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Overreactions to Good Generalalities…Dorsiflexion | Boddicker Performance

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Overreactions to Good Generalalities…Dorsiflexion

by on May 19th, 2010

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Last week I wrote a bit about the overreaction to the “core stability” issue, today I’ll talk a bit about the idea of dorsiflexing whilst running.  For those who don’t know what I’m talking about, this is in relation to the idea that many strength and conditioning coaches cue athletes to dorsiflex your ankle during sprinting.  While it sounds nice and gives a coach a reason to stand there, does it even matter and if yes, why?

A common answer is one I pulled from a conversation that went like this: “The simplest explanation is that dorsiflexing the foot puts the gastroc on stretch in anticipation of producing ground force. I tell them it is like stretching a rubber band in order to make it shoot farther.”

While it sounds nice in theory, does it really work that way?  I’m not so sure.

While I think that’s a reasonable answer, I think too much has been made of this cuing dorsiflexion idea.  Sure, you don’t want an athlete’s foot to be drooping or pointing down, but people have taken a good general recommendation too far (like Joint-by-joint concept that suggests lumbar stability so any motion at said segment must be bad during all activities, right?) and have come to the conclusion that dorsiflexion is all that should happen at the ankle during sprinting or that it should be cortically controlled by telling the athlete to “add the toe back to the body quickly.”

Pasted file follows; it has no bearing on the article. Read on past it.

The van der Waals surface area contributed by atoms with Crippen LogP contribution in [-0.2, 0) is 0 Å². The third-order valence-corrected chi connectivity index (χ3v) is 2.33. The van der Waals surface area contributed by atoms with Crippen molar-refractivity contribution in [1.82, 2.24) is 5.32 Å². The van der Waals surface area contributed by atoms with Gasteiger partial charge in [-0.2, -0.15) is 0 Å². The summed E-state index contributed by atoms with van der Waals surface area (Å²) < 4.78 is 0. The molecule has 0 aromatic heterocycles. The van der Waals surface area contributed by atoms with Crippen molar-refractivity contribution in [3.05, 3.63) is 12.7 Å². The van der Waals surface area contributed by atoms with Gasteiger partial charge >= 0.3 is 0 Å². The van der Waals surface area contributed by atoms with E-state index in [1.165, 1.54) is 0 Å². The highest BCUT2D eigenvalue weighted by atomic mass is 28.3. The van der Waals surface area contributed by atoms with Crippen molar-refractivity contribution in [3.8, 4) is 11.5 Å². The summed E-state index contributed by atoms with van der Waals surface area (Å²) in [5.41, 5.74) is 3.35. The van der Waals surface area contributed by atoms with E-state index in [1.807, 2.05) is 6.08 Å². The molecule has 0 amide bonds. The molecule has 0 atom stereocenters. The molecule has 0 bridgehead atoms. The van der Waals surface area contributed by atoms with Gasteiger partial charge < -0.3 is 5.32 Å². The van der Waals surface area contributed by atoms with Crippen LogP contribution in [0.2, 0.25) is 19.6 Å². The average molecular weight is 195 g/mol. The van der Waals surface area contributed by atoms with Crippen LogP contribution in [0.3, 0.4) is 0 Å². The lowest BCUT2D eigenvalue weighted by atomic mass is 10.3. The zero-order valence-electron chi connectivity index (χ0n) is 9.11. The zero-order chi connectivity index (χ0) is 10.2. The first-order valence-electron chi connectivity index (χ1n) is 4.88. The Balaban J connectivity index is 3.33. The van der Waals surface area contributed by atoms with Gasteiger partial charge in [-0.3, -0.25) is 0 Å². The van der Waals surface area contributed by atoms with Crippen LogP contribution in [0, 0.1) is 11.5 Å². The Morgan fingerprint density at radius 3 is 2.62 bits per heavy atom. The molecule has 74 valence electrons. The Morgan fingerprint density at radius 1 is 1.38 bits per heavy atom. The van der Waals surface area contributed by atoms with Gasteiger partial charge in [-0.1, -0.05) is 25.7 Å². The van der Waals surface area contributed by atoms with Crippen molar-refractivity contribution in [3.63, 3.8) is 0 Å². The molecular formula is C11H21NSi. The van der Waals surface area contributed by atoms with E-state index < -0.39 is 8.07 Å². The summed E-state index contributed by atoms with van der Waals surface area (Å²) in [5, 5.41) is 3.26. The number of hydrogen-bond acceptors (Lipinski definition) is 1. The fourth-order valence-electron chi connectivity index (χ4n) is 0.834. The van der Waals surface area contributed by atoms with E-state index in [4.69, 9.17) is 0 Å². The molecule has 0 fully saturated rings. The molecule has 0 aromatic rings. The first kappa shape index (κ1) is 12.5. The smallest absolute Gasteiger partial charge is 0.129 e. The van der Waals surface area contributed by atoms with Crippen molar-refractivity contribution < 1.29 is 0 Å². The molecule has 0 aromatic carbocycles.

Certainly, inadequate dorsiflexion results in premature ground contact and negative horizontal velocities (braking forces) that needs correction, but we as coaches need to realize that it’s not black and white and athletes are probably initiating plantar flexion before ground contact.  Perhaps they don’t get all the way out of dorsiflexion, but the direction is there and telling an athlete to maintain dorsiflexion into ground contact will be deleterious and likely impossible.

Nigg’s work suggests and Bosch speaks frequently about the concept of “muscle tuning” and “pretension” prior to ground contact to enable appropriate elastic loading of the triceps surae and deceleration of excessive vertical forces (Nigg) and potentially other structures like the IT Band, hamstrings group, and abdomnial wall.  We’re missing the boat as to how reactivity develops.  Thus, with respect to the dorsiflexion debate, I’m not sure that dorsiflexion is what matters, especially conscientious dorsiflexion in most circumstances.  Muscle tuning is going to happen in successful run performances, and it occurs far too quickly to be under cortical control.


Carson Boddicker

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Leave a Comment »4 Comments
  • Steve Mackel May 19, 2010